Clinical Relevance—Cryptococcal infection of the upper respiratory tract in horses has previously been described as a uniformly fatal disease. As this case report illustrates, medical and surgical treatment of sinonasal cryptococcal granulomas in horses may be successful, but the importance of long-term follow-up and the potential for disease recrudescence should be considered. As efficacious antifungal agents become less expensive, their increased use will likely decrease mortality rates in horses with fungal infections.

In September 2003, a 7-year-old 509-kg (1,120-lb) Tennessee Walking Horse mare was examined at the John T. Vaughan Large Animal Teaching Hospital at the College of Veterinary Medicine, Auburn University, because of bilateral mucosanguinous nasal discharge, intermittent right-sided epistaxis, and progressive dyspnea of 9 months' duration. Periodic treatments with orally administered potentiated sulfonamides temporarily ameliorated clinical signs. Endoscopic examination of the right nasal passage was performed by the referring veterinarian; although epistaxis prevented completion of the examination, a mass was detected, which prompted referral of the horse to the teaching hospital.

At the initial evaluation at the hospital, the horse's heart rate, respiratory rate, and rectal temperature were within reference limits. Thoracic auscultation revealed stertorous upper airway sounds, although lung sounds were considered normal. Dried mucopurulent discharge was present around the right nostril, from which there was reduced airflow. Results of hematologic and serum biochemical analyses indicated mild anemia (PCV, 28.8%; reference interval, 32% to 48%) and neutrophilia (6.9 × 109 cells/L; reference interval, 3 to 6 × 109 cells/L).

Endoscopic examination of the nasal passages and skull radiography were performed. Endoscopy of both nasal passages revealed multiple yellow, mucus-covered masses that were located approximately 25 cm from the nares and that extended into the nasopharynx. In the right nasal passage, a much larger and darker mass was visible caudal to the smaller rostral masses. This mass obscured the right ethmoid turbinates and had the appearance of a progressive ethmoidal hematoma. With endoscopic guidance and by use of a mare uterine biopsy instrument,a a biopsy specimen was collected from a mass in the left nasal passage; the mass was located dorsal to the opening of the auditory tube diverticulum (guttural pouch; Figure 1). Because of the large size of the ethmoidal mass and the presence of multiple smaller masses rostrally, insertion of both the uterine biopsy instrument and the flexible endoscope in the right nasal passage was impossible; therefore, a specimen of the large right-sided mass that had the appearance of an ethmoidal hematoma could not be obtained.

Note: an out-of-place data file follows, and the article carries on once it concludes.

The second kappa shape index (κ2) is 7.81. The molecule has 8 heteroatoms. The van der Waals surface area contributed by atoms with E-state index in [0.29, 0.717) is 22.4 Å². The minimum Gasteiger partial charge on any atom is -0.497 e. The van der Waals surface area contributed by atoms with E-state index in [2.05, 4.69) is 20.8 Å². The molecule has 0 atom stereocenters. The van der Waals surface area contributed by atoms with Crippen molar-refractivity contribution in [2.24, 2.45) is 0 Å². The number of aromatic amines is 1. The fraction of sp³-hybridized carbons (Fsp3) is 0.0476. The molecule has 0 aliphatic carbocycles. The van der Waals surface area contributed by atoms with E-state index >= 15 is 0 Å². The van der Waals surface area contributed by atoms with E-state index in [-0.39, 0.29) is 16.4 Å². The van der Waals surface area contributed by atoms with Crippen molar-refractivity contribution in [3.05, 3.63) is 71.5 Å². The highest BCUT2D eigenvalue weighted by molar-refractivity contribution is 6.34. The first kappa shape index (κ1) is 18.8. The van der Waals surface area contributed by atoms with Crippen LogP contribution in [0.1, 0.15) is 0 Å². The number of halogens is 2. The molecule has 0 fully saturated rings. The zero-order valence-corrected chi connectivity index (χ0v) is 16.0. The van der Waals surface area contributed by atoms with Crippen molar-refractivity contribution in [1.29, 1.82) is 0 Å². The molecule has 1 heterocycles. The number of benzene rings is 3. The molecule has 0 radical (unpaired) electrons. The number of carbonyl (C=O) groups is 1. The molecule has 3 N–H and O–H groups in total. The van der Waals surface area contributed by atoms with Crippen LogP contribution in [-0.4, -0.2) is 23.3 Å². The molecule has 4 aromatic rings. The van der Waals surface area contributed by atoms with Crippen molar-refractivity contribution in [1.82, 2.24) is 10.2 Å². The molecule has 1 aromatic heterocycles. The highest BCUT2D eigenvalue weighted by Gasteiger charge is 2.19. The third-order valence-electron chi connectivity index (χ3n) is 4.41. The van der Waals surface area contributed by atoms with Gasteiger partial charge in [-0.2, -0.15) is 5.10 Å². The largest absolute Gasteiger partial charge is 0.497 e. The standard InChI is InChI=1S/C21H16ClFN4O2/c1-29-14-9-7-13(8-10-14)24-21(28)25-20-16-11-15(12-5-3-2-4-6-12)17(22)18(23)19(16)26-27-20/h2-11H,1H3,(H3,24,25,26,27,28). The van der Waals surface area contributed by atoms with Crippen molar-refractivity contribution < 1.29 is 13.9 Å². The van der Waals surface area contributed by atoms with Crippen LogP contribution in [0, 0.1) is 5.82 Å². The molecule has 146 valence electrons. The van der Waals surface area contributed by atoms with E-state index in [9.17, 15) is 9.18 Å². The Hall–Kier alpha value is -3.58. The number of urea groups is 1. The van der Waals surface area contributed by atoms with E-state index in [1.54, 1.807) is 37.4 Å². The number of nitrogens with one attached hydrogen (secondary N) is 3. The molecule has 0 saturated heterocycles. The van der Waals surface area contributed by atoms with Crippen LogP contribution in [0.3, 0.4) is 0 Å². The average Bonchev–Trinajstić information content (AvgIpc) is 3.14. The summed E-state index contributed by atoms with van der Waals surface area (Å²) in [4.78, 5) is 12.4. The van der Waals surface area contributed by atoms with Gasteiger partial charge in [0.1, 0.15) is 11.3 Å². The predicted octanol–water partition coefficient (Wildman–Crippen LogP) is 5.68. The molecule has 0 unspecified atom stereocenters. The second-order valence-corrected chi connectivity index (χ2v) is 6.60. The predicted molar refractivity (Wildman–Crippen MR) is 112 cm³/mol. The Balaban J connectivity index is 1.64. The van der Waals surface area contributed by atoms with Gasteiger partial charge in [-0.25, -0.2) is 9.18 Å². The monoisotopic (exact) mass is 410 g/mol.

Figure 1—
Figure 1—

Endoscopic view of a mass in the left nasal passage (25 cm from the nares) in a 7-year-old horse that was evaluated because of bilateral mucosanguinous nasal discharge, intermittent right-sided epistaxis, and worsening dyspnea of 9 months' duration. The mass was detected during an initial examination in 2003, as were several other masses in both nasal passages.

Citation: Journal of the American Veterinary Medical Association 235, 6; 10.2460/javma.235.6.723

Cytologic and histologic examinations of the biopsy specimen revealed similar findings. Histologically, the specimen contained fibrovascular tissue that was infiltrated by lymphocytes, plasma cells, and numerous ovoid to elliptical (8 to 16 μm in diameter), lightly basophilic yeast cells surrounded by thick (8 to 12 μm) nonstaining capsules. In impression smears stained with modified Wright stain, the yeast had narrow-based budding typical of cryptococcal organisms1 (Figure 2).

Figure 2—
Figure 2—

Photomicrograph of an impression smear prepared from a biopsy specimen of the mass in the left nasal passage of the horse in Figure 1. Cryptococcal organisms that are budding (black arrow) and that are surrounded by a clear unstained capsule (white arrow) are present. Modified Wright stain; bar = 10 μm.

Citation: Journal of the American Veterinary Medical Association 235, 6; 10.2460/javma.235.6.723

Skull radiography revealed a well-circumscribed, rounded soft tissue opacity over the ethmoid bone at the level of the right upper third molar tooth that was most consistent with a progressive ethmoidal hematoma, although fungal granuloma was considered to be another potential cause of this lesion. The smaller masses in the nasal passages could not be identified on the radiographic views.